Flying back, I landed in Long Beach and I remember sitting in my car for like 45 minutes in the airport parking lot, thinking it just felt wrong to drive south. I ended up calling my dad, and told him, "I think I'm gonna come up to Santa Cruz for a little bit." And, of course, he was like, "Come on home!" I turned the car north, drove all night, and pulled in at sunrise. Dad was waiting there for me with coffee. I remember walking in and thinking, "How have I been gone for so long?" Right after that, he was diagnosed and ended up passing away eleven and a half months later.

AG: Was that a huge wakeup call or did that just send you deeper?

CJ: The next year, I was a mess. I moved all my stuff into the house I grew up in, thinking, "I'm going to have all my friends move in and get wasted all the time. I'm gonna say, 'F–k it.' I'll probably lose everything, and my whole life will just be f–ked, but I'm over it."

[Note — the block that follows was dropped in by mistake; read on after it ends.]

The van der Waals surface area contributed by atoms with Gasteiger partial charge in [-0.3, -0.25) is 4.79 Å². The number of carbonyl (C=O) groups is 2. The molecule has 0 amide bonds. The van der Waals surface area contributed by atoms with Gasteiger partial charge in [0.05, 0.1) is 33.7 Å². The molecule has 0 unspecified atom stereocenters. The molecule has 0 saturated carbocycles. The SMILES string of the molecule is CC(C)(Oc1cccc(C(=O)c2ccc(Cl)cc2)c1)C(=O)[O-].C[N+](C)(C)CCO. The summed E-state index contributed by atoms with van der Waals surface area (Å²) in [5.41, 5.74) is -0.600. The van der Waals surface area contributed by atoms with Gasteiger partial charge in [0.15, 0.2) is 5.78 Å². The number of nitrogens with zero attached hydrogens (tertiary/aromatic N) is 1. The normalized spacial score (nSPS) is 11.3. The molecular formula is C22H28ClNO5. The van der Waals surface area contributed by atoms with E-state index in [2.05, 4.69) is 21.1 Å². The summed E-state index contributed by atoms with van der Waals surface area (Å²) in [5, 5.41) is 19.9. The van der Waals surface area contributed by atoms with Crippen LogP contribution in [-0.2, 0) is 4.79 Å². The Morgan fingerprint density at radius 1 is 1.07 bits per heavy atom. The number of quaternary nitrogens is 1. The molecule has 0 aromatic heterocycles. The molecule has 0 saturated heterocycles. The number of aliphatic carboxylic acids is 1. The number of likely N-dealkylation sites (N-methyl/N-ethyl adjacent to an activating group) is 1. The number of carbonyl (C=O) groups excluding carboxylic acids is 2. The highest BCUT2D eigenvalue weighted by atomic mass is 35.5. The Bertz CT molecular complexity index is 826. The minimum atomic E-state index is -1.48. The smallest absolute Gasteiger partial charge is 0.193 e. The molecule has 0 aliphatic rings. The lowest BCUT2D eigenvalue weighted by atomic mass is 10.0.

AG: What was rock bottom and what got you back on your feet?

CJ: I was at the bar one morning and I had been on a 10-day tear, up the whole time, near death. I looked around and thought, "I never want to feel this way again." My dad would have been so ashamed of me. I couldn't even ride my bike home, I was so wasted. I walked home and locked myself in my dad's old house and slept for a week. I would wake up and have the worst shakes. Honestly, I should have gone to the hospital, because what I did could have killed me.

I got the courage to tell my friends, "Listen, I can't drink anymore. I'm going to die; this is serious." Everyone respected my dad and our relationship, so when I told people I felt like I was dishonoring my father, they got it.


AG: Is that around the same time you started surfing again?